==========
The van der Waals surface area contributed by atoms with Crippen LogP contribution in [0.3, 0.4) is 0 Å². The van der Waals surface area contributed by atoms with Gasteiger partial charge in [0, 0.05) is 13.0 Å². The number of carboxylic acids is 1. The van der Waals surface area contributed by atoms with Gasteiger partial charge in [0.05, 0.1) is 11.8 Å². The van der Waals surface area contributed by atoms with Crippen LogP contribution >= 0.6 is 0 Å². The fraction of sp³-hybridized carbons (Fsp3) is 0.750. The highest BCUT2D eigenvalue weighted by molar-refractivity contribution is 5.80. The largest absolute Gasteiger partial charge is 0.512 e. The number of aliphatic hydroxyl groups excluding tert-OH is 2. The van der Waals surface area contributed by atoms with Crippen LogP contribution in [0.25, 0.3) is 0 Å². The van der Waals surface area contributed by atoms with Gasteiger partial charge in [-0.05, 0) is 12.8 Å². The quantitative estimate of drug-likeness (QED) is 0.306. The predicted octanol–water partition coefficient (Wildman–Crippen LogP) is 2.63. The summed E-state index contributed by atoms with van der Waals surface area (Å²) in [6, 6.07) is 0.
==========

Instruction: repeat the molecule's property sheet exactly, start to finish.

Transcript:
The van der Waals surface area contributed by atoms with Crippen LogP contribution in [0.3, 0.4) is 0 Å². The van der Waals surface area contributed by atoms with Gasteiger partial charge in [0, 0.05) is 13.0 Å². The number of carboxylic acids is 1. The van der Waals surface area contributed by atoms with Gasteiger partial charge in [0.05, 0.1) is 11.8 Å². The van der Waals surface area contributed by atoms with Crippen LogP contribution >= 0.6 is 0 Å². The fraction of sp³-hybridized carbons (Fsp3) is 0.750. The highest BCUT2D eigenvalue weighted by molar-refractivity contribution is 5.80. The largest absolute Gasteiger partial charge is 0.512 e. The number of aliphatic hydroxyl groups excluding tert-OH is 2. The van der Waals surface area contributed by atoms with Crippen LogP contribution in [0.25, 0.3) is 0 Å². The van der Waals surface area contributed by atoms with Gasteiger partial charge in [-0.05, 0) is 12.8 Å². The quantitative estimate of drug-likeness (QED) is 0.306. The predicted octanol–water partition coefficient (Wildman–Crippen LogP) is 2.63. The summed E-state index contributed by atoms with van der Waals surface area (Å²) in [6, 6.07) is 0.